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Petrels and the boy who helped save them; Bermuda Petrel: The Bird that Would Not Die, by Francine Jacobs. Illustrations by Ted Lewin. New York: William Morrow & Co. $7.95

Don't feel ignorant if you have never heard of the Bermuda petrel, or cahow. There are only about 100 of them left, and they live on five tiny islets in Bermuda. No one may visit the islets unless accompanied by a conservation officer.

When Spanish explorers first arrived in Bermuda, millions of cahows lived there, but settlers and the animals they brought with them from the Old World had a devastating effect on the birds. After 1620 there is no record of a Bermuda petrel being seen again until the 20th century, when naturalists rediscovered a tiny handful of them. This, in itself makes for an amazing tale.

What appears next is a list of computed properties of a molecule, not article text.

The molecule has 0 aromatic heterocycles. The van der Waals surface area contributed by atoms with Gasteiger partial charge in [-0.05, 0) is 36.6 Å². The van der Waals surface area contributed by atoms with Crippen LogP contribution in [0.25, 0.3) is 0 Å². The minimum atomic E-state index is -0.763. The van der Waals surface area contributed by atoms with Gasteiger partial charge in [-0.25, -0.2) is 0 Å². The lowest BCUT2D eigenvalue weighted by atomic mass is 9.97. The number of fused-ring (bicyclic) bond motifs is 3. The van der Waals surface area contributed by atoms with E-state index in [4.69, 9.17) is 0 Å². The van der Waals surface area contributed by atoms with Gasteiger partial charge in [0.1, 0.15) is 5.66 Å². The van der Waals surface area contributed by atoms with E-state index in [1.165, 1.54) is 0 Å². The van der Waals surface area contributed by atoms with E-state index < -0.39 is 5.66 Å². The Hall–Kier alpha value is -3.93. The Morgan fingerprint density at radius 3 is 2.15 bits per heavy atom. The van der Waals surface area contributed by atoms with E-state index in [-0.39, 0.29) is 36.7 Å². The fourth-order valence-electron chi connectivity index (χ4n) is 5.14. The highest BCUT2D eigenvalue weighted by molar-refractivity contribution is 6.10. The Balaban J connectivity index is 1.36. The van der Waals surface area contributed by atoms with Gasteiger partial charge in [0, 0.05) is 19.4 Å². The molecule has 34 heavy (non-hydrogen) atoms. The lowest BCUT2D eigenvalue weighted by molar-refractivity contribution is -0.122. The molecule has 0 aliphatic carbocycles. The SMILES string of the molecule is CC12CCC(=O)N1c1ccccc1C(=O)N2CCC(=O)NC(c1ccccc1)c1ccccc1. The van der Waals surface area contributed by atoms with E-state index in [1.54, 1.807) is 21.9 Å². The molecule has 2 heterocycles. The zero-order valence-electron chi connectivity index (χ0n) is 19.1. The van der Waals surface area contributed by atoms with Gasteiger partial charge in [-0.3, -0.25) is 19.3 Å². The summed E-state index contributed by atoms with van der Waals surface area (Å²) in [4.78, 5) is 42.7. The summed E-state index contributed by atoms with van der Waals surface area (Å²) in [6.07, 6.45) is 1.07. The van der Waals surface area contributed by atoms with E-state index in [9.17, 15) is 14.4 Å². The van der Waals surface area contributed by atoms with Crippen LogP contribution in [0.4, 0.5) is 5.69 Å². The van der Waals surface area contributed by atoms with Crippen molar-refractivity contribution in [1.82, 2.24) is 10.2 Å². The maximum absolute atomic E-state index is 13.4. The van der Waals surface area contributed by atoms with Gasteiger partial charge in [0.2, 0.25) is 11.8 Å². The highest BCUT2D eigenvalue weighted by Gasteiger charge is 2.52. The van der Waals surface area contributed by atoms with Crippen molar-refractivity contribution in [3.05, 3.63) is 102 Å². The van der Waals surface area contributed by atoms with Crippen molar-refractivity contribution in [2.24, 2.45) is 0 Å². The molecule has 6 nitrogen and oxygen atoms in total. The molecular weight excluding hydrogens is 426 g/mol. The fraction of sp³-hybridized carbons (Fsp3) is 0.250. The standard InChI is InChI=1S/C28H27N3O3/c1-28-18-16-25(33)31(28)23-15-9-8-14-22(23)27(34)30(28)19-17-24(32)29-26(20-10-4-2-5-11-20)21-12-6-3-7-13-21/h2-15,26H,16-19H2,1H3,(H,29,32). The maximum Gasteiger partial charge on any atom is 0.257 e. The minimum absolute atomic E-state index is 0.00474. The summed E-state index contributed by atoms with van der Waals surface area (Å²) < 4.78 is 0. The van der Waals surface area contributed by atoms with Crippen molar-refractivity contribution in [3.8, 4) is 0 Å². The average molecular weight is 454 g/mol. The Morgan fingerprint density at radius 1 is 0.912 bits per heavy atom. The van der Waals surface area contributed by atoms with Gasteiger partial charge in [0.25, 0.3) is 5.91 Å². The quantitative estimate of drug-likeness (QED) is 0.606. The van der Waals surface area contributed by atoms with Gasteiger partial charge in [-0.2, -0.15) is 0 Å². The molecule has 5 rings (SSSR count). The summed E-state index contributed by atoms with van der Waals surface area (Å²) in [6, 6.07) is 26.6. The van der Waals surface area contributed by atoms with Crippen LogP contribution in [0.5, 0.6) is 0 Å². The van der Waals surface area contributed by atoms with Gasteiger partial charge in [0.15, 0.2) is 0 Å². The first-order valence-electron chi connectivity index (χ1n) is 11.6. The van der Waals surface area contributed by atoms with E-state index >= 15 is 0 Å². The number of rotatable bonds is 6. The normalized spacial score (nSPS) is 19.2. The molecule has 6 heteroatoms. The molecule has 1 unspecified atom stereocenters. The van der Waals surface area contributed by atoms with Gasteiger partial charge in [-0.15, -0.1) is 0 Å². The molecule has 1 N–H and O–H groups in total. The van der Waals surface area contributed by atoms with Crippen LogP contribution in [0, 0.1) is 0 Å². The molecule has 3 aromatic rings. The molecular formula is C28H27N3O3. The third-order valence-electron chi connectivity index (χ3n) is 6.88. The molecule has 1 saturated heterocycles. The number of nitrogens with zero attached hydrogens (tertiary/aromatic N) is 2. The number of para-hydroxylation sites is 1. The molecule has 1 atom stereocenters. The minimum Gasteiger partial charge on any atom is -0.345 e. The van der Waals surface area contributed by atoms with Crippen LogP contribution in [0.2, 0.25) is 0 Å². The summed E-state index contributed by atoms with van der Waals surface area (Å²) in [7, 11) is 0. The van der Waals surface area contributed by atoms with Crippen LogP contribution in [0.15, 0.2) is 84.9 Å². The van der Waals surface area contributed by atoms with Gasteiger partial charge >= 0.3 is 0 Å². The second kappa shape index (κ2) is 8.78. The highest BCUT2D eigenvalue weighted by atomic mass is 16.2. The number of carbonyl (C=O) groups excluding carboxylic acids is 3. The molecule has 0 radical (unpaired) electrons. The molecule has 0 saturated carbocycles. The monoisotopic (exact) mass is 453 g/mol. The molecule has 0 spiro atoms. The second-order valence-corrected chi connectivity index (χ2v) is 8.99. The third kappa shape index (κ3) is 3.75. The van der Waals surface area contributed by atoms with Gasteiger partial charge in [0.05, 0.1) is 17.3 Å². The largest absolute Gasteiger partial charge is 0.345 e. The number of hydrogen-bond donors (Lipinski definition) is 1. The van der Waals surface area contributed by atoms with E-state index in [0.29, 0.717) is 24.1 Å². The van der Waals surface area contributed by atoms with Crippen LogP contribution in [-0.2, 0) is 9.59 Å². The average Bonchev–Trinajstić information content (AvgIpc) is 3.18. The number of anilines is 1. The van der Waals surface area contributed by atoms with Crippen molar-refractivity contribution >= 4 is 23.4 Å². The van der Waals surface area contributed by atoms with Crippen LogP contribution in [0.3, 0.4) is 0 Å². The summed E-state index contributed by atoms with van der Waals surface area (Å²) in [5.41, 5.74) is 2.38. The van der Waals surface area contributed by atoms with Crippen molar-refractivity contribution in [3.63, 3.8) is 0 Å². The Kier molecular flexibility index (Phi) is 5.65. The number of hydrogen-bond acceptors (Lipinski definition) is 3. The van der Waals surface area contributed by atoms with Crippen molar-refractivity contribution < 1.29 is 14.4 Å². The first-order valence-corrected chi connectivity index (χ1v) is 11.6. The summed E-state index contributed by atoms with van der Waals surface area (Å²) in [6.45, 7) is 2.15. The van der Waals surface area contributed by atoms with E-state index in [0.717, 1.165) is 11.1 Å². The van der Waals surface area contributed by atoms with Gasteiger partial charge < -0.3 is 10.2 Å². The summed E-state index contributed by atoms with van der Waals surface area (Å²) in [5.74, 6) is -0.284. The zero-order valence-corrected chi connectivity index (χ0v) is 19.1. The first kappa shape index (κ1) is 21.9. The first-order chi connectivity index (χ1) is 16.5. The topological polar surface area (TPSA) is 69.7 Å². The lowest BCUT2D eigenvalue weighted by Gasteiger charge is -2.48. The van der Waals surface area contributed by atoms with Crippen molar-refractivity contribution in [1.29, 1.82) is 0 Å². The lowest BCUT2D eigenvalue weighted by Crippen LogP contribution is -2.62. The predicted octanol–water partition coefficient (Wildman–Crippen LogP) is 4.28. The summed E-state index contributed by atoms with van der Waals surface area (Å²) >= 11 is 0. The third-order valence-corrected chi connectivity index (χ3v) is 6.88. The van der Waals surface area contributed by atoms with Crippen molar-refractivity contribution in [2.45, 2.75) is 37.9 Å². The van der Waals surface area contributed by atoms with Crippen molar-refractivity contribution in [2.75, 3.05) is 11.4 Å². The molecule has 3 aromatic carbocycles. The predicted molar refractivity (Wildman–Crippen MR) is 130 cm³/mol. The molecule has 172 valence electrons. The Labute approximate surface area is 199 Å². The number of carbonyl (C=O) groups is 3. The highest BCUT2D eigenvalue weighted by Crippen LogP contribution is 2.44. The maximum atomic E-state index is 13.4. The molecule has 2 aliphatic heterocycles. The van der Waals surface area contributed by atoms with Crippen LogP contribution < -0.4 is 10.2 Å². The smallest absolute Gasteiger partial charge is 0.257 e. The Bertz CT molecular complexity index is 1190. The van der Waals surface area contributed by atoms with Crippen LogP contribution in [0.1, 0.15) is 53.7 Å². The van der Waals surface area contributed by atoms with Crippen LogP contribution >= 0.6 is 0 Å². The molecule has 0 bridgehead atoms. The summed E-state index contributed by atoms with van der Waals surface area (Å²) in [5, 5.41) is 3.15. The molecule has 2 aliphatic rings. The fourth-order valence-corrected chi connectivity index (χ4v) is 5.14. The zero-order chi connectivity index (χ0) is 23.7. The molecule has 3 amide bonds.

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The factual, yet simply written story of a boy who loved petrels is a lesson for young readers on the sometimes delicate balance that exists between man and nature. It is an example of the threat faced by many animals which make their home in one place, and it shows how a few people who care can affect the fate of an endangered species. Further, it underlines the threat posed by use of long- lasting pesticides to creatures living sometimes thousands of miles away, for just as the birds were thought to be increasing, DDT began to decimate their number. Fortunately, the use of DDT is now controlled, and the petrel population is slowly growing.

Ted Lewin's black and white illustrations give a gentle, watery look to this story of peaceable bir ds and the sea-splashed islands they call home.

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